Adopting Sydney Smith, in reverse, Mr. Laing makes light of Bishops. A contemporary makes merry with the notion of treating a crate of crockery and Lord St. I.eonards " on the same principle," both labelled " Glass---with care " ; or, he might have added, A Bishop—this end uppermost " ; but the months a graver one. The Chairman of the Brighton and South Coast Railway. Company for- gets that his principle does not holdgOod in certain important par- ticulars. After treating the lightning of heaven and the inatten- tion of a railway-policeman as parallels, this accurate but sarcastic philosopher treats bales of silk and chests of bullion as parallels to the woolsack and the mitre : but he forgets that bales and bullion are not sensitive, as even Bishops and Chancellors may be ; that silk and gold do not suffer, do not die; that " goods " leave no sur- vivors. The flesh-and-blood part of the matter has as little weight with Mr. Laing as the political importance or the social dignity : in his view, all are irrelevant considerations. To him, the value of a fellow creature is, at its maximum, just twopence- halfpenny a mile—just 12s. 6d. for a Brighton journey. The Company gets only that out of Bishop or any other human being : why then give more ? If Bishop does not go, Company. loses 128. 6d. ; if Bishop is smashed, society loses that which in the railway-table is expressed by 128. 6d. Company and society can afford to deal on those terms. A Bishop more or less—what does it matter P Nor would 12s. 6d. be missed in the annual revenue. The loss would be just equal, by the figures. Such is the moral of Mr. Laing's philosophy ; and the public will do well to under- stand these two conclusions, which apply to us all:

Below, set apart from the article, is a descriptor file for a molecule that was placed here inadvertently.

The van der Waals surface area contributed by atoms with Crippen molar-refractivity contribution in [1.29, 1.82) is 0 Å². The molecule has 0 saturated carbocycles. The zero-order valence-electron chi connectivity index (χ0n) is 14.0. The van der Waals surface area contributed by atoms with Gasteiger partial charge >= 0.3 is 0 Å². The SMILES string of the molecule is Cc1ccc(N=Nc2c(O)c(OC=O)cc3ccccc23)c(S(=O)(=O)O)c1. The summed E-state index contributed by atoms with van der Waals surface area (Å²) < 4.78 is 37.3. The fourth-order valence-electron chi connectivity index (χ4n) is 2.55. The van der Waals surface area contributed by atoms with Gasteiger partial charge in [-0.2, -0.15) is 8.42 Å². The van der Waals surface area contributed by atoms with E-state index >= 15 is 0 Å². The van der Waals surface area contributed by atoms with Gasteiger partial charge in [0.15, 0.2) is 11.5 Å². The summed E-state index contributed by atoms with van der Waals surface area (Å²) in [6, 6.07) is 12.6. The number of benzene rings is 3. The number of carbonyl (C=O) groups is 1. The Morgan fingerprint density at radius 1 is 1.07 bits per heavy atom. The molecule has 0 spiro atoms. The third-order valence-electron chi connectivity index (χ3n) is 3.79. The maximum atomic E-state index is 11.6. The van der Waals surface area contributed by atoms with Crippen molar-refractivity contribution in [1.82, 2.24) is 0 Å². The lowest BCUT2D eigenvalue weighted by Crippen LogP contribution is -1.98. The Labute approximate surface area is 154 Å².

1. That on the lines under the Brighton and South Coast Rail- way Company, substitution of green flag for red, of safety for danger, is regarded as being not more under control of the managers or servants than "lightning from heaven." 2. That a railway passenger is not esteemed more than "goods," and is worth to the Company only 21,-d. per mile.